‘Stress tests’ to be done in two stages


Staff Writer

The government announced a new safety assessment plan for nuclear power plants Monday, making it precondition that reactors undergoing check-ups to pass the first stage of the so-called stress test before restarting them.

With the two-staged tests to push back the resumption of reactors, Japan could face even more serious lack of electricity this summer.

Chief Cabinet Secretary Yukio Edano announced the plan during a news conference Monday, but he gave no specific timeline as to when the tests would actually start and for how long it would last.

Edano explained that the Nuclear and Industrial Safety Agency has been checking the idled reactors more carefully since the March 11 deadly earthquake and tsunami crippled the Fukushima No. 1 nuclear plant.

But the government decided that a new safety evaluation system was necessary amid strong public distrust, Edano said.

NISA is placed under the jurisdiction of the industry ministry which promotes nuclear power and experts have pointed out the need for their independence. “There have been many voices questioning whether the safety checkups by NISA… was enough and we have not been able to seek the understanding of the people and the local residents,” Edano said.

The new assessment “aims to improve the safety of the nuclear power plants as well as to secure the safety and trust of the people and the residents,” he said.

Under the new framework, which referred to the stress tests being conducted in the European Union, the reactors would be checked not only by NISA but also the third-party Nuclear Safety Commission.

In the first stage, idled reactors undergoing regular inspections would be tested on how much it can endure in a “phenomenon that exceeds presumed” situations including massive earthquakes and tsunami.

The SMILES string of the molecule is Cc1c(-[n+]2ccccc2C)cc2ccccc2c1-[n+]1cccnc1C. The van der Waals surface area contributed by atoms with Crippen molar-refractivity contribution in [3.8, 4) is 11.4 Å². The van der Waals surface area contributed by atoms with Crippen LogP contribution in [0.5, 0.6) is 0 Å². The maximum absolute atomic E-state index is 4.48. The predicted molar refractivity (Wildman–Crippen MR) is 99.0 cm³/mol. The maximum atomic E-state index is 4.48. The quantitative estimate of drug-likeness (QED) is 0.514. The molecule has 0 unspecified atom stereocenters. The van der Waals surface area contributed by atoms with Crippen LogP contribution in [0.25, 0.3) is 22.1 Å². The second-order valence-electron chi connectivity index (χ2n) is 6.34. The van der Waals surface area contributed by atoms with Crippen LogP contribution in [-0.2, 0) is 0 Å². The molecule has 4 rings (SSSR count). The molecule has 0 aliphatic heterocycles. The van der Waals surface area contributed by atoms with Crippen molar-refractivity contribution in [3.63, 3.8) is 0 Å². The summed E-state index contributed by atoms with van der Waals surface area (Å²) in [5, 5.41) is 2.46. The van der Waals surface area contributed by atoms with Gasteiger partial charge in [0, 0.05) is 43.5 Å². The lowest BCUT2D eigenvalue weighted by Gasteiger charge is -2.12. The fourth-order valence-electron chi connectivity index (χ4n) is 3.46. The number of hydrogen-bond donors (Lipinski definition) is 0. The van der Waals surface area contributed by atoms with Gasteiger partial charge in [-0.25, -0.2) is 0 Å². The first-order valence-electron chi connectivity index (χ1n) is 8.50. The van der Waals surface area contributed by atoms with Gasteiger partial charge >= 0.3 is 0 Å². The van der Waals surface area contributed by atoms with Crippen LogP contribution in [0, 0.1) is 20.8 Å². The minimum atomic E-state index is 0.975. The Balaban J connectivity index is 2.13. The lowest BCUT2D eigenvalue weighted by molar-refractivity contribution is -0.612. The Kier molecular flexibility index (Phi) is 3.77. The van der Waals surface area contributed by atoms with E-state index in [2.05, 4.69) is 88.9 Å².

In the second stage, a more comprehensive stress test will also be held on all active nuclear reactors in Japan to determine whether or not to continue their use. Both the evaluations of the first and second stress tests conducted by utilities would then be double-checked by NISA and NSC.

Edano also said that NISA would compile the details of the initial evaluation within a few days, but he refused to elaborate further, including when the tests would begin, saying that it was up to the NSC.

“Ideally, the tests would begin as soon as possible, but… it is meaningful because the third-party NSC is independent and will firmly confirm (their safety) and it would become pointless if we say when the conclusion needs to be made,” Edano said.

Meanwhile, Katsuya Okada, secretary general of the ruling Democratic Party of Japan said on Sunday that Japan’s new assessment should be conducted faster than that of the EU, which is set to take about 7 months until the final report is made.

Edano expressed confidence that Japan would not reach a situation in which all 54 of the reactors in Japan would be stopped. Currently 35 are not in operation. “Of course, ultimately, their technical safety must be confirmed… but as long as that is secured, I don’t think we need to worry about the process leading to” the shutdown of all 54 reactors, Edano said.

At the end of June, industry minister Banri Kaieda said reactors undergoing regular checkups cleared the safety criteria and asked local governments to reactivate them.

Following his request, Genkai Mayor Hideo Kishimoto gave the green light for the No. 2 and 3 reactors at the Genkai plant in Saga Prefecture.

But Prime Minister Naoto Kan then suddenly ordered stress tests on all reactors, triggering confusion and anger among the locals. “We must earnestly reflect on the fact that we caused concern and inconvenience to the people of Saga Prefecture and Genkai Town but we are planning to move forward step by step,” Edano said.